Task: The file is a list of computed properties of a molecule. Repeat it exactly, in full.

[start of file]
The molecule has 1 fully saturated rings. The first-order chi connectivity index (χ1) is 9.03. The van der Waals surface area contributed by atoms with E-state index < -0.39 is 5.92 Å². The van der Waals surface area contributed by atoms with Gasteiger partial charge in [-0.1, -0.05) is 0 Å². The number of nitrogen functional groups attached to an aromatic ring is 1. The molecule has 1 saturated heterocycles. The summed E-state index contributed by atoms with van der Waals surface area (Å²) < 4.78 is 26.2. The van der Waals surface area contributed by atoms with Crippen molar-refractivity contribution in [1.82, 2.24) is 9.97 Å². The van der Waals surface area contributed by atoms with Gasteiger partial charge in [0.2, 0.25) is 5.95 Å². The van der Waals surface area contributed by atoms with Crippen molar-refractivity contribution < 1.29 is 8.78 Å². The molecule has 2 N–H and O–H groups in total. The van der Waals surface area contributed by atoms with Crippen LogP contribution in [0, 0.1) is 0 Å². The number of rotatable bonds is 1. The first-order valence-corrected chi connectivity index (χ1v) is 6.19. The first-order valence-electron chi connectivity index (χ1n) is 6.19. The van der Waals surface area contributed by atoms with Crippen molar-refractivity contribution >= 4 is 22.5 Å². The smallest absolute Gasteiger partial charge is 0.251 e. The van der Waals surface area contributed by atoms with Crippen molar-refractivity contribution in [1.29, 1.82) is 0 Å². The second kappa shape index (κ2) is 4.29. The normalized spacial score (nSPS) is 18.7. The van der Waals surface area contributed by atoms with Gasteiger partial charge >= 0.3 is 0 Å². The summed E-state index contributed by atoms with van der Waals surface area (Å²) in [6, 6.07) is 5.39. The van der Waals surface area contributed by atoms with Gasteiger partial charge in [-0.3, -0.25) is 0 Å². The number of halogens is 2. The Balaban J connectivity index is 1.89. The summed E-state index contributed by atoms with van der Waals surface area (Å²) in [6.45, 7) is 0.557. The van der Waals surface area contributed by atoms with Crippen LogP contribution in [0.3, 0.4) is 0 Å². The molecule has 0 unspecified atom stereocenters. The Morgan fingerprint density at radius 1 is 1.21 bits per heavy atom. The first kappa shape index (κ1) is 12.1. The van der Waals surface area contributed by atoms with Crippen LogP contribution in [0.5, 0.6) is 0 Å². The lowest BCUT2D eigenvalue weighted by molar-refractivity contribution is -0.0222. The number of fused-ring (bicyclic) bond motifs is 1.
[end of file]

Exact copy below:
The molecule has 1 fully saturated rings. The first-order chi connectivity index (χ1) is 9.03. The van der Waals surface area contributed by atoms with E-state index < -0.39 is 5.92 Å². The van der Waals surface area contributed by atoms with Gasteiger partial charge in [-0.1, -0.05) is 0 Å². The number of nitrogen functional groups attached to an aromatic ring is 1. The molecule has 1 saturated heterocycles. The summed E-state index contributed by atoms with van der Waals surface area (Å²) < 4.78 is 26.2. The van der Waals surface area contributed by atoms with Crippen molar-refractivity contribution in [1.82, 2.24) is 9.97 Å². The van der Waals surface area contributed by atoms with Gasteiger partial charge in [0.2, 0.25) is 5.95 Å². The van der Waals surface area contributed by atoms with Crippen molar-refractivity contribution < 1.29 is 8.78 Å². The molecule has 2 N–H and O–H groups in total. The van der Waals surface area contributed by atoms with Crippen LogP contribution in [0, 0.1) is 0 Å². The number of rotatable bonds is 1. The first-order valence-corrected chi connectivity index (χ1v) is 6.19. The first-order valence-electron chi connectivity index (χ1n) is 6.19. The van der Waals surface area contributed by atoms with Crippen molar-refractivity contribution >= 4 is 22.5 Å². The smallest absolute Gasteiger partial charge is 0.251 e. The van der Waals surface area contributed by atoms with Crippen molar-refractivity contribution in [1.29, 1.82) is 0 Å². The second kappa shape index (κ2) is 4.29. The normalized spacial score (nSPS) is 18.7. The van der Waals surface area contributed by atoms with Gasteiger partial charge >= 0.3 is 0 Å². The summed E-state index contributed by atoms with van der Waals surface area (Å²) in [6, 6.07) is 5.39. The van der Waals surface area contributed by atoms with Gasteiger partial charge in [-0.3, -0.25) is 0 Å². The number of halogens is 2. The Balaban J connectivity index is 1.89. The summed E-state index contributed by atoms with van der Waals surface area (Å²) in [6.45, 7) is 0.557. The van der Waals surface area contributed by atoms with Crippen LogP contribution in [0.3, 0.4) is 0 Å². The molecule has 0 unspecified atom stereocenters. The Morgan fingerprint density at radius 1 is 1.21 bits per heavy atom. The first kappa shape index (κ1) is 12.1. The van der Waals surface area contributed by atoms with Crippen LogP contribution in [0.5, 0.6) is 0 Å². The lowest BCUT2D eigenvalue weighted by molar-refractivity contribution is -0.0222. The number of fused-ring (bicyclic) bond motifs is 1.